The Garibaldi-Meucci Museum is located on Thompson Street, Staten Island. In New Jersey there are lessons in the lower grades about the telephone. So if you ask a little kid in Newark. or even in a non-Italian neighborhood: "Who discovered the phone?" he tell you: "It f___ing wasn't Bell!"

The rest is history. or so it was until 1970:
New York City was improving Washington Park. Under the old statue of Garibaldi a time capsule was discovered. It told forgotten details of the old days in the candle factory owned by Meucci.

The 'world' is reeling? - whose world?
after the assasination of Benazir who?

No, not that I'm not aware of world events and the history of the Bhutto family. "Democracy is the best Revenge" I've heard her nineteen year old son rage, but her nineteen year old Oxford studying son being nominated/selected the co-chairman of 'her' party, smacks of anything but democratic.

Neither Bhutto family nor the affairs of Pakistan are significant enough to rock my world, or send the world reeling (poetic licence?) and I find her assasination no more significant than any other 'political' assasination or death.

It must be a sad world, when the assasination is the only noteworthy story to grab the news.

Life is certainly not 'fair' or just, but it is relative. The death or assasination of a political figure is often seen thru different eyes, depending on what side of the political divide you are. I guess many who are now 'wailing' would cheer if President Musharaf were assasinated.

It's a sad world when the death of an insignificant person like Anna Nicole Smith is the only noteworthy story to grab the news. The assassination of a major political figure in a region known for violence, rioting, etc. IS newsworthy, regardless of which side of the political divide one happens to fall. It's sad to live in the kind of world where ANY suicide bombings and assassinations take place, regardless of the target. And unlike Quasar9, I'm not ashamed to admit I care.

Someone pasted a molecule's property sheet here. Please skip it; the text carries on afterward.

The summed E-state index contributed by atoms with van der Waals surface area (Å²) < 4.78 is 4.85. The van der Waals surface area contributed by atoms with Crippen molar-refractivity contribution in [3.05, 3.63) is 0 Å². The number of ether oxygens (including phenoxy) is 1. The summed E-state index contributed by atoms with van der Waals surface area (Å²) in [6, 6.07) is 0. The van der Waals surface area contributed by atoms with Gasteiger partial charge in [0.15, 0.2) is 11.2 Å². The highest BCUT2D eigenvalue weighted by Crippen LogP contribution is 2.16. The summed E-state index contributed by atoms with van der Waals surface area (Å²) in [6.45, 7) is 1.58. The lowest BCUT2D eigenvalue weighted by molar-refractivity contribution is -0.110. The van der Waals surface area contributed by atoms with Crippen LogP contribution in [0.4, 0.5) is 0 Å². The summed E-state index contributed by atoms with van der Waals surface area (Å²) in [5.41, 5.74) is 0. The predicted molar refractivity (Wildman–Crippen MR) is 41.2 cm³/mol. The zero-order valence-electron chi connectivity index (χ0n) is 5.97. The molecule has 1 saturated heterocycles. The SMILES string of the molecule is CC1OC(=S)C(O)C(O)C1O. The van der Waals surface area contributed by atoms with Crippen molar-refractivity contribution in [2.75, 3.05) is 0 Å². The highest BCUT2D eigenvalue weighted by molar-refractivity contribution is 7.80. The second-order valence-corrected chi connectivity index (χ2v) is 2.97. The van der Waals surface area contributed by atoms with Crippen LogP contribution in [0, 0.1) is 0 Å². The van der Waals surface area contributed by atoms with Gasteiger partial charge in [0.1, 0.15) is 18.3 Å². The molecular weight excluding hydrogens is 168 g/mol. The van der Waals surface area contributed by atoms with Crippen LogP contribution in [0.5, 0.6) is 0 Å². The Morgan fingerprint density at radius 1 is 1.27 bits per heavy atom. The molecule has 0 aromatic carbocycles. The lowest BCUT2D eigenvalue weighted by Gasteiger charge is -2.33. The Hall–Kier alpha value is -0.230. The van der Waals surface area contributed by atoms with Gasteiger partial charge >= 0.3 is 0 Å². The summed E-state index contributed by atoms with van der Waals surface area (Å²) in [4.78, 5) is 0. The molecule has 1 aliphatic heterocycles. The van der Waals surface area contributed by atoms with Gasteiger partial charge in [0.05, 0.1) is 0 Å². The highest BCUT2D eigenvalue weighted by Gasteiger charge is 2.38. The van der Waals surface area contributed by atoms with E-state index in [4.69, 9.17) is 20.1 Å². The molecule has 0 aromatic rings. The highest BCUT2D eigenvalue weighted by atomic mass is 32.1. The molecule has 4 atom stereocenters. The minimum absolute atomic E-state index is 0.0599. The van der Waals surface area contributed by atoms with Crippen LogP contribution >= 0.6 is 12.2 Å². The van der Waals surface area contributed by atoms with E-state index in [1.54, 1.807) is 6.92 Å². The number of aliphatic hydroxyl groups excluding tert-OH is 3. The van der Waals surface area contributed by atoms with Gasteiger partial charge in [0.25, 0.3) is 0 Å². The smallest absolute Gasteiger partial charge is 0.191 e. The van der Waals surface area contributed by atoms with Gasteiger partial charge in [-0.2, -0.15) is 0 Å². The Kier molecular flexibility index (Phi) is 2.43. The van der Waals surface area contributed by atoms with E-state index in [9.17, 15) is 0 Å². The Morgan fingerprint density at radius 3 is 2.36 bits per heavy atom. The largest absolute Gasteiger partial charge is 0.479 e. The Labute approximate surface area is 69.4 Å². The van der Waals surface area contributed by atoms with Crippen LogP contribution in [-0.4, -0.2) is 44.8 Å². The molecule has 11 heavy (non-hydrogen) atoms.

Wow, so the story of the telephone is even more complicated than that of radio (where Tesla almost certainly invented it first but Marconi was the first to exploit it commercially).

lol Jennifer,
I shan't pretend to care or give a hoot about the Bhutto dynasty and the 'affairs' of Pakistan.
However despite our clear differences on many other 'matters', I should still like to wish you and Sean a great evening and may the incoming year bring you much joy & fun, and lots & lots of Sun.

Didn't Edison also have a telephone under development when Bell filed?

Looks like that's just another in the long history of "who didn't invent X". While Tesla devotees sometimes ascribe to him more things than he did invent, wireless telephony is one thing he did. Marconi's patents were invalidated in 1943. But independent invention is not uncommon, especially during a time when science and technology are taking off like a JATO-powered Mini Cooper.

Then there's Edison, the great engineer. Where Edison would go through 3000 experiments to find out what makes a good light bulb filament ("OK, so now I know 3000 things that don't work"), Tesla would build a machine in his mind, down to the least detail, and test it there, working out the bugs. When he finally built it, it worked the first time.

It's probably just academic to wonder who really deserves the credit for being the "first". They all played a part. The real giants are the people who invented the paper clip, the thumb tack, and little yellow stickies.